Developing an animal welfare code of conduct for Canada’s hog industry has been contentious, controversial and costly, says a Canadian Pork Council official.
Associate executive director Catherine Scovil told a recent National Farm Animal Care Council conference in Ottawa that while the code has been a work in progress since 2009 and the industry supports it, the process has been hijacked by the issue of sow housing.
“It has become all about sow housing as the key issue,” she said.
“The danger in this is that it minimizes everything else in the code. I do worry that we are losing sight of everything else in the code that isn’t as controversial.”
The code proposes group housing for hogs after 2014, which has become a major industry issue since the proposal became public and open for comment, Scovil told the conference.
“It has become a difficult conversation in the public comment period,” she said.
Many producers think group housing is not necessarily best for hogs, which can be aggressive and inflict injury on other pigs in the pen.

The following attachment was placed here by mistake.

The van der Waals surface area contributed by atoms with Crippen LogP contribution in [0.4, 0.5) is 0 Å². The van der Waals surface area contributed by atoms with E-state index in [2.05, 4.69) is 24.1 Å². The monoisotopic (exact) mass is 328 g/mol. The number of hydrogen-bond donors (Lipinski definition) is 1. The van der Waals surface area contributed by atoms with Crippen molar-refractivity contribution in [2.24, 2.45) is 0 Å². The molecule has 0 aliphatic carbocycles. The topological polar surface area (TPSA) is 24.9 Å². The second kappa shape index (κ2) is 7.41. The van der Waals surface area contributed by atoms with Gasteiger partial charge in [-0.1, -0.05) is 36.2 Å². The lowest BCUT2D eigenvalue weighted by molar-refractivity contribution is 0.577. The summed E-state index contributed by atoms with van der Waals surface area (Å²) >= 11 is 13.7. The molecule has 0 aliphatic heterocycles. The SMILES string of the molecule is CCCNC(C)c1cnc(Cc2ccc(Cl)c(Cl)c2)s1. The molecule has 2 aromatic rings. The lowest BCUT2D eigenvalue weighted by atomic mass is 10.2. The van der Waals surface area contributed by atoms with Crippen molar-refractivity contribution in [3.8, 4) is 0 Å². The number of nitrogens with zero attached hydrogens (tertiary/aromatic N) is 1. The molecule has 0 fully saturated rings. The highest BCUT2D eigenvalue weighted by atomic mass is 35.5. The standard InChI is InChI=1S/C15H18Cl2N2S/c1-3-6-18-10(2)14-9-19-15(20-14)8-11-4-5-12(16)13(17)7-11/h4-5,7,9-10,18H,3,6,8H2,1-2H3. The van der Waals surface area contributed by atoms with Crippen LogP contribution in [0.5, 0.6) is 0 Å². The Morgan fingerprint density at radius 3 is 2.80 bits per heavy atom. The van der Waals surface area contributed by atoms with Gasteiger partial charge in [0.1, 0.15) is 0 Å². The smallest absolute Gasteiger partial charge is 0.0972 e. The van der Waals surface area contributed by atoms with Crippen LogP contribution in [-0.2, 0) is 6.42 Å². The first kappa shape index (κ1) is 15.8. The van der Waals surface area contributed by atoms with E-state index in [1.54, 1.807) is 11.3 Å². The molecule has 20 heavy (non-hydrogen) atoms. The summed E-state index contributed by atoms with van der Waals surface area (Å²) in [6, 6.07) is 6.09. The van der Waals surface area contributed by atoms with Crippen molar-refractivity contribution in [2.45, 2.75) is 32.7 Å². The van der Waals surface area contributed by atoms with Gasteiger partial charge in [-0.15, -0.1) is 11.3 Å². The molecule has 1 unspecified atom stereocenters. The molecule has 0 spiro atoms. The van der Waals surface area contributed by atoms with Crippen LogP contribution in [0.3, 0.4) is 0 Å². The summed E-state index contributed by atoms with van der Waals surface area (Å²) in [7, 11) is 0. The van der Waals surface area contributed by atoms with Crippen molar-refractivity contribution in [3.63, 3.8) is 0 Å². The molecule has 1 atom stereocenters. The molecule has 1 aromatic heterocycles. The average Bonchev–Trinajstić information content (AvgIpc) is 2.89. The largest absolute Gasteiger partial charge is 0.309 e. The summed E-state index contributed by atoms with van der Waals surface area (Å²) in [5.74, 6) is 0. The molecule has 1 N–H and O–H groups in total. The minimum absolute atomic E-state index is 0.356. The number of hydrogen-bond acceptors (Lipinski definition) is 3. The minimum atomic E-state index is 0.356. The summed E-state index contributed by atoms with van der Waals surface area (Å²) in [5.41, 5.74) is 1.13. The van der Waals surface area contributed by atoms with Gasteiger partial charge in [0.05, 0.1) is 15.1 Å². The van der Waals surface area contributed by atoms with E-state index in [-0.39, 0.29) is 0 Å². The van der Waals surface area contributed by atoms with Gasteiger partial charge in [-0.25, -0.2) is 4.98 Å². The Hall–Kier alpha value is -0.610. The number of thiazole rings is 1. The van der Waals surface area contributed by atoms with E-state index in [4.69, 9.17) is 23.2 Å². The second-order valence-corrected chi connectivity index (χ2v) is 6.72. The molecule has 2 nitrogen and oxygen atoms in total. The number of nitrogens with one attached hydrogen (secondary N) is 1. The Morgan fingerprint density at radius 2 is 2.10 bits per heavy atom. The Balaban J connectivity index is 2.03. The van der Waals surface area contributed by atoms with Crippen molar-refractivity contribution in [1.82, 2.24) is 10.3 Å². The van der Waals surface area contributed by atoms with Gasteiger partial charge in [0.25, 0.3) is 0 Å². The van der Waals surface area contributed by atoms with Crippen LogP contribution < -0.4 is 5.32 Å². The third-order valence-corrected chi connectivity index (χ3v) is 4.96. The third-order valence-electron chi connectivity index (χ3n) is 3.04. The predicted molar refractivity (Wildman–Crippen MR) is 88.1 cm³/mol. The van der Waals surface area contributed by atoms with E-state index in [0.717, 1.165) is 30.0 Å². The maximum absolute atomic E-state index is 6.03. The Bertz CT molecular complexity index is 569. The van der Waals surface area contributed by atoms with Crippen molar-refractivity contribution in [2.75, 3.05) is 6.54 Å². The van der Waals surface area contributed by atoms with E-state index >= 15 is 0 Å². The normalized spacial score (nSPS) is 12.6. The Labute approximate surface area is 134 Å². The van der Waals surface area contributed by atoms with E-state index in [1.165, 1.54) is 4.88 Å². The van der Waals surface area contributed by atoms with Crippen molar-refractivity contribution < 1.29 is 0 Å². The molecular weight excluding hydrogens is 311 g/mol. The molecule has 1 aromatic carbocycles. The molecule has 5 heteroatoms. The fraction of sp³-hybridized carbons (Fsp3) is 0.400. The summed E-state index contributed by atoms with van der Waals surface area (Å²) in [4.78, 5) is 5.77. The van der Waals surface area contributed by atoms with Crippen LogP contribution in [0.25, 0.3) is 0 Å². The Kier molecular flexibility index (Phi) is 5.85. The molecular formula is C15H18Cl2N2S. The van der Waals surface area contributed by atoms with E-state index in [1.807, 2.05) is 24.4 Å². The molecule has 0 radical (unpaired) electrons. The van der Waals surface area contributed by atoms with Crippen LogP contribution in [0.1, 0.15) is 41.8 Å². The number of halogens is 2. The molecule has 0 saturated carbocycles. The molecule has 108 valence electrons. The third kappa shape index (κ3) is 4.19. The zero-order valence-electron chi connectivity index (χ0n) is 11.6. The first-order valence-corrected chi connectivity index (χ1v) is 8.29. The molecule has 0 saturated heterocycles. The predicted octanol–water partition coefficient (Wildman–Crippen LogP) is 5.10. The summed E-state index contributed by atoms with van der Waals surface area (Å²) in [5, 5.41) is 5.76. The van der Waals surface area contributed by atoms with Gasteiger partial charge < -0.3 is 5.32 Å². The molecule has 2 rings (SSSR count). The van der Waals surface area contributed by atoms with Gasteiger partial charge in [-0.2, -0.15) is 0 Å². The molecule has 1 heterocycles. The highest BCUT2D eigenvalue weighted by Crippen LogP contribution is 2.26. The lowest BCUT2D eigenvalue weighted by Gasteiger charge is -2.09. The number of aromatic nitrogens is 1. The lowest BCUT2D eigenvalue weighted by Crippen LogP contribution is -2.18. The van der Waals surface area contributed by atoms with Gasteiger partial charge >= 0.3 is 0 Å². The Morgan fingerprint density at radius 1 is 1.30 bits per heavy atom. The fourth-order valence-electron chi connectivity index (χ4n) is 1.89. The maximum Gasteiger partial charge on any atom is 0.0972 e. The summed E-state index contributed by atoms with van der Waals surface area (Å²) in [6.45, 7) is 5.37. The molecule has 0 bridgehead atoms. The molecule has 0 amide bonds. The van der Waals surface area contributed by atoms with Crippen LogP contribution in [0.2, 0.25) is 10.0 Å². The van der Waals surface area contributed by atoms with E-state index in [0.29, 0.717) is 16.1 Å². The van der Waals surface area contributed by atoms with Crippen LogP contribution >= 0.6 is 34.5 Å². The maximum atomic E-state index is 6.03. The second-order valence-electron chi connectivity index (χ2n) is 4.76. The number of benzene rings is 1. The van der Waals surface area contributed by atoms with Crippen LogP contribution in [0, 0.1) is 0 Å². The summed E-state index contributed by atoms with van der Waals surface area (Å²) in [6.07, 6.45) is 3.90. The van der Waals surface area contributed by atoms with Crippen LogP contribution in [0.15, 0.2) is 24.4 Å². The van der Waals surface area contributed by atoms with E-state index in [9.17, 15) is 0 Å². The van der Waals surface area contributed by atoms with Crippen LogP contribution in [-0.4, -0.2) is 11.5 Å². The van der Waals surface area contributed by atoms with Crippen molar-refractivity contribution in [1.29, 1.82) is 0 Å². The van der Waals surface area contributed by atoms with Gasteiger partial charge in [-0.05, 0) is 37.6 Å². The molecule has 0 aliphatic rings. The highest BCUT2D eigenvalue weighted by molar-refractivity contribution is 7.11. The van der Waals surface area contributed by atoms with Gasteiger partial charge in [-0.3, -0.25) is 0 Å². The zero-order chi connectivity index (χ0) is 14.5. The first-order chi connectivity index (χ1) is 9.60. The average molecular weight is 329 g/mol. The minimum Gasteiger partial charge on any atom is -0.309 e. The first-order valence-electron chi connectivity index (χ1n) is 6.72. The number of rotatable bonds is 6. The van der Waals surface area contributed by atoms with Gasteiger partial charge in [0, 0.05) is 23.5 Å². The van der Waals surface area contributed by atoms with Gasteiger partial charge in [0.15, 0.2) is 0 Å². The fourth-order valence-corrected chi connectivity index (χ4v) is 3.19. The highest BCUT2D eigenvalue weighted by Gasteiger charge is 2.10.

“They see the best outcome as maintaining the welfare of animals and the worst outcome is more injury.”
Still, the code calls for different housing arrangements, feeding protocols and space for hog group dynamics.
Scovil said the industry is committed to the animal welfare code that is becoming standard in the livestock sector, but there are significant costs to convert current barns to new standards.
She estimated it could cost more than $1,000 per sow to change existing housing arrangements.
“That’s half a billion dollars for our industry as a whole,” said Scovil.
“Given the economics of the industry in the past few years, there is a risk that banks will not extend the credit to make this conversion work.”
As well, she said there is no public commitment to share the cost for conversion of hog facilities, despite a public policy demand that animal welfare rules change.
“There is no indication of cost sharing, and this is a real sore spot,” she said. “Producers are being asked to do these things, but there is no financial incentive to do what is necessary.”
Scovil said some producers have told the pork council they may leave the industry if they have to make costly changes without compensation.
There is also the broader issue of who speaks for society and what is expected.
Activist groups are vocal and some retailers are setting their own rules, but farmers are not always clear.
“There’s lots of fear, and some producers are wondering why there is a code,” she said.
“There’s lots of fear, and sides are being taken. Farmers are insulted that their practices are being challenged so publicly.”